. The policy must consolidate multiple incoming communication symbol streams emitted by other agents, as well as incoming observations of physical entities. Importantly, the number of agents (and thus the number of communication streams) and number of physical entities can vary between environment instantiations. To support this, the policy instantiates a collection of identical processing modules for each communication stream and each observed physical entity. Each processing module is a fully-connected multi-layer perceptron. The weights between all communication processing and physical observation modules are shared. The outputs of individual processing modules are pooled with a softmax operation into feature vectorsand for communication and physical observation streams, respectively. Such weight sharing and pooling makes it possible to apply the same policy parameters to any number of communication and physical observations.
The pooled features and agent’s private goal vector are passed to the final processing module that outputs distribution parameters from which action samples are generated as and , where is a zero-mean Gaussian noise.
Unlike communication games where agents only emit a single utterance, our agents continually emit a stream of symbols over time. Thus processing modules that read and write communication utterance streams benefit greatly from recurrent memory that can capture meaning of a stream over time. To this end, we augment each communication processing and output module with an independent internal memory state , and each module outputs memory state updates . In this work we use simple additive memory updates for simplicity and interpretability, but other memory architectures such LSTMs can be used. We build all fully-connected modules with 256 hidden units and 2 layers each in all our experiments, using exponential-linear units and dropout with a rate of 0.1 between all hidden layers. Size is feature vectors is 256 and size of each memory module is 32. The overall policy architecture is shown in Figure 3.
Auxiliary Prediction Reward
To help policy training avoid local minima in more complex environments, we found it helpful to include auxiliary goal prediction tasks, similar to recent work in reinforcement learning [Dosovitskiy and Koltun2016, Silver et al.2016]. In agent ’s policy, each communication processing module additionally outputs a prediction of agent ’s goals. We do not use as an input in calculating actions. It is only used for the purposes of auxiliary prediction task. At the end of the episode, we add a reward for predicting other agent’s goals, which in turn encourages communication utterances that convey the agent’s goals clearly to other agents. Across all agents this reward has the form:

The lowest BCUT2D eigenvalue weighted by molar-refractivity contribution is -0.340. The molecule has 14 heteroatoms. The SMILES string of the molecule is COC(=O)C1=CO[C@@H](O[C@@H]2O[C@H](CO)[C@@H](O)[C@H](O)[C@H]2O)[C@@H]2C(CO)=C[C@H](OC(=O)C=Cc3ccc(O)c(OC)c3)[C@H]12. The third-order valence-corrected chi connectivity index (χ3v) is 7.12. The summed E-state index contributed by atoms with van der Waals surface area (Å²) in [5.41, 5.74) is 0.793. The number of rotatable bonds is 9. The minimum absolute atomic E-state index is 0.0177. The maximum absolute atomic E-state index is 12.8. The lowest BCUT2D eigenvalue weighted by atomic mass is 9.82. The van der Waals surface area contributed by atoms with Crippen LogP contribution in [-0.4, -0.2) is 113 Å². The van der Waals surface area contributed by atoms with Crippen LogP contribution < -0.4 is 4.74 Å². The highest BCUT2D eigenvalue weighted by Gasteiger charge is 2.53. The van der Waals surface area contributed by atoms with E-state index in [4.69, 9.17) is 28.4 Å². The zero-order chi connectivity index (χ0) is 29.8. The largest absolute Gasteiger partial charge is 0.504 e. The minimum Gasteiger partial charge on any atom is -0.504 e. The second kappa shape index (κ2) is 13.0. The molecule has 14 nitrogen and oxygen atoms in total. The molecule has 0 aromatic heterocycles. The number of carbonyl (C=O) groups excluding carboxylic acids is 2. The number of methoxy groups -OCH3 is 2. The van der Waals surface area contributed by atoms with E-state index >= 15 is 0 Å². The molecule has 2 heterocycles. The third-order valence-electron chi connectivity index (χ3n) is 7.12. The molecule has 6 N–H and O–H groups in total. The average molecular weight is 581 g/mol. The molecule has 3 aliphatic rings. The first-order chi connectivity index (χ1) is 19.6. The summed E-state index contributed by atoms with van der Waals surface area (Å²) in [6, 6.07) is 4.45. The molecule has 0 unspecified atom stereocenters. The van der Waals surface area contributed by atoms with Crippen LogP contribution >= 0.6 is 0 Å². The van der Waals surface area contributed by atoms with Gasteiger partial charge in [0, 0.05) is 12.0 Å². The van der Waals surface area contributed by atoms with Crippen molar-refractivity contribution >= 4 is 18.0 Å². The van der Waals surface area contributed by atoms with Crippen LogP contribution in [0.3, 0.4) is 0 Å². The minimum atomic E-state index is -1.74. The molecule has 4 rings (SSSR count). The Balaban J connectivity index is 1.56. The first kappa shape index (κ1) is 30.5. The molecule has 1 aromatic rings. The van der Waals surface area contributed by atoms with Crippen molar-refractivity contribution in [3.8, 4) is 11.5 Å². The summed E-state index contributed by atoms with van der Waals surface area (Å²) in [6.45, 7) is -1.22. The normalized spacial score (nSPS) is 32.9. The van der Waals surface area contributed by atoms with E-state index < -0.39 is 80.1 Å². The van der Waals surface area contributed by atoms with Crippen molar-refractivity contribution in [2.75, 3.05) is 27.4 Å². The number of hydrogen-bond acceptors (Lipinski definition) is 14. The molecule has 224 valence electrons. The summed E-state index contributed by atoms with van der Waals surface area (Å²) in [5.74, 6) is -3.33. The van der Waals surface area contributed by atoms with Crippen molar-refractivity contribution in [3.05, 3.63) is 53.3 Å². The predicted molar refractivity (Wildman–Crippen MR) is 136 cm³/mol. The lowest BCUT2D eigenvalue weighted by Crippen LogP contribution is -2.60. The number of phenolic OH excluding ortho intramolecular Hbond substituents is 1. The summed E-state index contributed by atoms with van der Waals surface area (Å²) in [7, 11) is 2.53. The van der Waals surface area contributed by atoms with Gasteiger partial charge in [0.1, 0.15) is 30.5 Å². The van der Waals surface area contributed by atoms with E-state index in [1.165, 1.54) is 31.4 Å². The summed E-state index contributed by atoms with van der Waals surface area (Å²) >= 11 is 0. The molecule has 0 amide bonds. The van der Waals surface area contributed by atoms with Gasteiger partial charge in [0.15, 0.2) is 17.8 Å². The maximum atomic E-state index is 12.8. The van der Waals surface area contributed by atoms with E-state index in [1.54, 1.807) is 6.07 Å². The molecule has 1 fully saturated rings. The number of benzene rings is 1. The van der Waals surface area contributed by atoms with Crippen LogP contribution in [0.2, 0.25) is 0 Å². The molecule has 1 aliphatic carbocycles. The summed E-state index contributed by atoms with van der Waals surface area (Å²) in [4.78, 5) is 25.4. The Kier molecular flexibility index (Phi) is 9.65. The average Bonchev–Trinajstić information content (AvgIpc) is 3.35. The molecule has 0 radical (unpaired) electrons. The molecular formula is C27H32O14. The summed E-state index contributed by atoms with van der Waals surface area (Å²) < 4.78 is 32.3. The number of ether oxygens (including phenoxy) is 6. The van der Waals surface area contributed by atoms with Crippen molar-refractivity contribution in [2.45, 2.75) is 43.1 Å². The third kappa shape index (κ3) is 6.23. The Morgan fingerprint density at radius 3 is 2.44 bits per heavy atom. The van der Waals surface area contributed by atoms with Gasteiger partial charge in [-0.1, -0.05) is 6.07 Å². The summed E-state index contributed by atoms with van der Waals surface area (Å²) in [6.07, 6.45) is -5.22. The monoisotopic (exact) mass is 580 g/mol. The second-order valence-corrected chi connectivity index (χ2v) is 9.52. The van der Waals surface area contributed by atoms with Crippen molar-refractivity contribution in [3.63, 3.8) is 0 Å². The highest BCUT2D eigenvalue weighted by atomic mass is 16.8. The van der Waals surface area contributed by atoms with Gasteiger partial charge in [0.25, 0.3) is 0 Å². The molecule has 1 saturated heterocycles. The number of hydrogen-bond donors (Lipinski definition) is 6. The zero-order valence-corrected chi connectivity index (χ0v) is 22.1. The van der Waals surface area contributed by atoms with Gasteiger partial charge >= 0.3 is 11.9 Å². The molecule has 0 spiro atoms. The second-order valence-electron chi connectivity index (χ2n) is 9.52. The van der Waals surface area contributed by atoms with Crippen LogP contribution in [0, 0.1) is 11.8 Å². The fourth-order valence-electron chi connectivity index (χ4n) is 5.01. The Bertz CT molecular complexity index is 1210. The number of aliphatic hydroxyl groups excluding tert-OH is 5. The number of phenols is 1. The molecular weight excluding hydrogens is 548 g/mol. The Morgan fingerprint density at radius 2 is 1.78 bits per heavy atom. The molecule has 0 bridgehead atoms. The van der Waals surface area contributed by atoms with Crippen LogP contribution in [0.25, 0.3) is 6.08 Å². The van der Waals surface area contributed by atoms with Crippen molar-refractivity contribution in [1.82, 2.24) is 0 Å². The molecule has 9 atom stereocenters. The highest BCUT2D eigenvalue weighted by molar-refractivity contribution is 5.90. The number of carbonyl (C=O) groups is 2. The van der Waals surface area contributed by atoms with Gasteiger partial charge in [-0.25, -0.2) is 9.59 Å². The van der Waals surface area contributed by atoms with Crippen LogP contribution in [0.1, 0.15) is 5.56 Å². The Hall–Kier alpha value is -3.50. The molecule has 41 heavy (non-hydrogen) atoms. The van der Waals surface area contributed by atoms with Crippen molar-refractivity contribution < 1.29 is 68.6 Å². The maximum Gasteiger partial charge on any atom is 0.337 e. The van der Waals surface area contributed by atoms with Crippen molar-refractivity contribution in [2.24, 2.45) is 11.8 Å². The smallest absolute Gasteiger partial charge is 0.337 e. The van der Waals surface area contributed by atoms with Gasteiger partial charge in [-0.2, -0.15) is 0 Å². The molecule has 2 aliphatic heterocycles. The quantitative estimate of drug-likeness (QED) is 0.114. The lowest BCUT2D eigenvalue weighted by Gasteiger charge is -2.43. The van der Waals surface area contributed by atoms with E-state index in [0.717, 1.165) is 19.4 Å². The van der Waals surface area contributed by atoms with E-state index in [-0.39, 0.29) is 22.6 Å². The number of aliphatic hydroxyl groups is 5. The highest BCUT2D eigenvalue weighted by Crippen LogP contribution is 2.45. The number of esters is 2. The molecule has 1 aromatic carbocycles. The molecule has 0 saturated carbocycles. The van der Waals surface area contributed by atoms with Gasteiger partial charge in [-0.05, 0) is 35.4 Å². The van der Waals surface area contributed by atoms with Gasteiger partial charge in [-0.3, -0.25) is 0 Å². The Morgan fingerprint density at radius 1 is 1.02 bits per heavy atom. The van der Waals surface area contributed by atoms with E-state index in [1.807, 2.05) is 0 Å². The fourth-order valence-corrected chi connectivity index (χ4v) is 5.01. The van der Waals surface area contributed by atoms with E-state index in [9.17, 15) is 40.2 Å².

Compositionality and Vocabulary Size
What leads to compositional syntax formation? One known constructive hypothesis requires modeling the process of language transmission and acquisition from one generation of agents to the next iteratively as in [Kirby, Griffiths, and Smith2014]. In such iterated learning setting, compositionality emerges due to poverty of stimulus - one generation will only observe a limited number of symbol utterances from the previous generation and must infer meaning of unseen symbols. This approach requires modeling language acquisition between agents, but when implemented with pre-designed rules was shown over multiple iterations between generations to lead to formation of a compositional vocabulary.
Alternatively, [Nowak, Plotkin, and Jansen2000] observed that emergence of compositionality requires the number of concepts describable by a language to be above a factor of vocabulary size. In our preliminary environments the number of concepts to communicate is still fairly small and is within the capacity of a non-compositional language. We use a maximum vocabulary size in all our experiments. We tested a smaller maximum vocabulary size, but found that policy optimization became stuck in a poor local minima where concepts became conflated. Instead, we propose to use a large vocabulary size limit but use a soft penalty function to prevent the formation of unnecessarily large vocabularies. This allows the intermediate stages of policy optimization to explore large vocabularies, but then converge on an appropriate active vocabulary size. As shown in Figure 6, this is indeed what happens.
How do we penalize large vocabulary sizes? [Nowak, Plotkin, and Jansen2000] proposed a word population dynamics model that defines reproductive ratios of words to be proportional to their frequency, making already popular words more likely to survive. Inspired by these rich-get-richer dynamics, we model the communication symbols as being generated from a Dirichlet Process [Teh2011]
. Each communication symbol has a probability of being symbolas
Where is the number of times symbol has been uttered and is the total number of symbols uttered. These counts are accumulated over agents, timesteps, and batch entries.